george_hancockstefanThis past week I traveled to Orlando, Florida for a denominational meeting. I traveled by train, plane, and bus. I like to use these traveling times to write papers and sermon outlines or to make societal observations.

Riding on a train, one can see the incongruity between the engineers who planned the seats and the people that ride on trains. On one side there are three seats and on the other side there are two seats. The intent is for five people to ride. The reality is that a maximum of three passengers will ride in those seats.

As I looked from the door, I saw a place that had three seats. When I approached it, I saw that the gentleman who sat by the window had spread his stuff over the other two seats. I stood by the seat and he moved his things to the second seat. Often people sit at the end of the three seats so that if one wants to take another seat, they have to stumble over feet to get to the window or the middle seat.  Sometimes it is worse when people sit on the second seat from the window and put their stuff in the seat next to window.

As we were approaching Newark Airport, there were passengers standing at the end of each compartment and there were empty middle and window seats. I wondered why the conductor was not inviting people to seat in the middle seats. Was there such a body language of rejection that no passenger wanted to sit down?  Did they prefer to stand rather than confront the person who occupied two or sometimes three seats? Was the conductor afraid that the passengers will not take the train again if they are not given two or three seats?

When I got to the airport, the situation was completely different. There was an announcement that every seat was taken and people should handle their luggage judiciously. As I made the trip to my assigned seat, I observed that some of the passengers indeed needed two seats. I was glad that the flight was less than two hours considering that some passengers were extending over both of their neighbor’s seats.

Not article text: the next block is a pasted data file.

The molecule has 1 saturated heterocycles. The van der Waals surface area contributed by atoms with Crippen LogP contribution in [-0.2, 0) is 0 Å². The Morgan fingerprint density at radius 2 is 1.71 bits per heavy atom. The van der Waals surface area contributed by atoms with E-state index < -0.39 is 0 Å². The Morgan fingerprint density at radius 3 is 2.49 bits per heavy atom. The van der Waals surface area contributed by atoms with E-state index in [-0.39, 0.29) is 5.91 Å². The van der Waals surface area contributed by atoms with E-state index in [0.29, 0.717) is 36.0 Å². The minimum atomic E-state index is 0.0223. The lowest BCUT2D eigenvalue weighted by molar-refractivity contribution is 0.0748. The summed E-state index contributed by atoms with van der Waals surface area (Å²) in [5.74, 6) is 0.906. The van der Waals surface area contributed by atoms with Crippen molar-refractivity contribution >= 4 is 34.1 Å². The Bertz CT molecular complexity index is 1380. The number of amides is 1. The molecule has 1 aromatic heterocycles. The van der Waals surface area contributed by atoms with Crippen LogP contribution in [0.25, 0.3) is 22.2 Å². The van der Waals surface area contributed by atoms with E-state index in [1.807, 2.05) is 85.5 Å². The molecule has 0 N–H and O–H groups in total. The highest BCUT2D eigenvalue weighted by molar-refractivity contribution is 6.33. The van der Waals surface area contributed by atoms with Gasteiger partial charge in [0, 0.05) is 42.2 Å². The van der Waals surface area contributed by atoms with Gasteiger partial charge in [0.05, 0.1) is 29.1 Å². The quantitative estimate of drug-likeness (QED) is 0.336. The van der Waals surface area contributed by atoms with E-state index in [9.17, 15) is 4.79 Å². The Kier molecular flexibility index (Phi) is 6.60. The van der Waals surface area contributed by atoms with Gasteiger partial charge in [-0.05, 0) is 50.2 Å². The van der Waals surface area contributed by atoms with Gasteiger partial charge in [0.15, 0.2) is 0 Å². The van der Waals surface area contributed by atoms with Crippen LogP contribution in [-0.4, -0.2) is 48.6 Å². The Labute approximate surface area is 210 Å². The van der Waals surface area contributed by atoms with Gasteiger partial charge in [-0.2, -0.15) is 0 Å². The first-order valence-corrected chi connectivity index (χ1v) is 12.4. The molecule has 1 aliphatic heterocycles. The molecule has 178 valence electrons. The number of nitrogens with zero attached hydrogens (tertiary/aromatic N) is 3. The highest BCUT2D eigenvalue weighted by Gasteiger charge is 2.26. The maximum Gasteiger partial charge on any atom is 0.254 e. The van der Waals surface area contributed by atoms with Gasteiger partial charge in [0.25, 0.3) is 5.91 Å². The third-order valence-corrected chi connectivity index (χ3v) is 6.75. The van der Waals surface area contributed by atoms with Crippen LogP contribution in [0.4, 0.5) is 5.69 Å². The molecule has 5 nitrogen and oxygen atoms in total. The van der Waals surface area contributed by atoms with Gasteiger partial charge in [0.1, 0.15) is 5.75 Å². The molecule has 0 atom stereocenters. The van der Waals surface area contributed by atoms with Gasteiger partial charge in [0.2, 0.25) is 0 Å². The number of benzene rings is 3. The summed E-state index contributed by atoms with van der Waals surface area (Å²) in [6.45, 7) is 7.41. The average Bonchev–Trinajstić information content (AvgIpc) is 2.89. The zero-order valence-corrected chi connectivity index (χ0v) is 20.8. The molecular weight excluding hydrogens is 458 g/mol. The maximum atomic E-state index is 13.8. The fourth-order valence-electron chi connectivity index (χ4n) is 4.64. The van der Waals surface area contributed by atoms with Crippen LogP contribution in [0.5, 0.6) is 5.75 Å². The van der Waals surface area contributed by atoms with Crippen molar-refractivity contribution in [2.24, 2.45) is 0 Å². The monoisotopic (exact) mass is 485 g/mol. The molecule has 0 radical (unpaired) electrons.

After we got off of the plane, the denomination sent a bus to take the participants to their hotel. The bus ride was remarkable due to the fact that many people traveled all the way to the back of the bus so that they will not sit next to another person.  In one direction there were empty seats, but on the return trip there were no empty seats.

My observations led me to question what would have happened if I had moved to the second seat on the train. Would my neighbor be insulted because I moved into his assumed space? Would the plane passenger who needed two seats be insulted if the stewardess asked him to pay for two seats?

It is interesting for me to observe how little communication we have when we travel.  We bring our computers, ipods, and cell phones. We do our business as if the person next to us does not exist. We claim our space and we hope that that space is not invaded by anyone else. As one professor of communications from my daughter’s school said, “In this age of optimum communication we communicate less than any other generation.”

We want to be close, but it seems to me that our closeness has instead become distance and our communication with one another has been drastically reduced.